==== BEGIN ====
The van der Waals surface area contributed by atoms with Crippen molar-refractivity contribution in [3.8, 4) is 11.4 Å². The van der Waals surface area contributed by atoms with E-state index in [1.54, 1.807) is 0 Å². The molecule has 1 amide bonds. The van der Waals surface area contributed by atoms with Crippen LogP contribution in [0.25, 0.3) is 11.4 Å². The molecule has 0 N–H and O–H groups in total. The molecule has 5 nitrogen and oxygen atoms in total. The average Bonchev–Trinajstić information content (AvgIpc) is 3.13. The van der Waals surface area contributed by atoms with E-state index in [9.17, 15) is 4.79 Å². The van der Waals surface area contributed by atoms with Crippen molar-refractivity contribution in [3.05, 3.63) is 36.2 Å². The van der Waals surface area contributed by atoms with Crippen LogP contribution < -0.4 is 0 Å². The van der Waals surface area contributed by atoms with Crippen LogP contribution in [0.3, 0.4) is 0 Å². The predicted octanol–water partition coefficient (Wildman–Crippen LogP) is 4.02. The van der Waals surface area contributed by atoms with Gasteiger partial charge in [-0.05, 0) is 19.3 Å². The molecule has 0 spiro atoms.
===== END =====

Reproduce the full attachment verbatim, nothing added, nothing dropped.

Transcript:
The van der Waals surface area contributed by atoms with Crippen molar-refractivity contribution in [3.8, 4) is 11.4 Å². The van der Waals surface area contributed by atoms with E-state index in [1.54, 1.807) is 0 Å². The molecule has 1 amide bonds. The van der Waals surface area contributed by atoms with Crippen LogP contribution in [0.25, 0.3) is 11.4 Å². The molecule has 0 N–H and O–H groups in total. The molecule has 5 nitrogen and oxygen atoms in total. The average Bonchev–Trinajstić information content (AvgIpc) is 3.13. The van der Waals surface area contributed by atoms with E-state index in [9.17, 15) is 4.79 Å². The van der Waals surface area contributed by atoms with Crippen molar-refractivity contribution in [3.05, 3.63) is 36.2 Å². The van der Waals surface area contributed by atoms with Crippen LogP contribution < -0.4 is 0 Å². The van der Waals surface area contributed by atoms with Crippen LogP contribution in [0.3, 0.4) is 0 Å². The predicted octanol–water partition coefficient (Wildman–Crippen LogP) is 4.02. The van der Waals surface area contributed by atoms with Gasteiger partial charge in [-0.05, 0) is 19.3 Å². The molecule has 0 spiro atoms.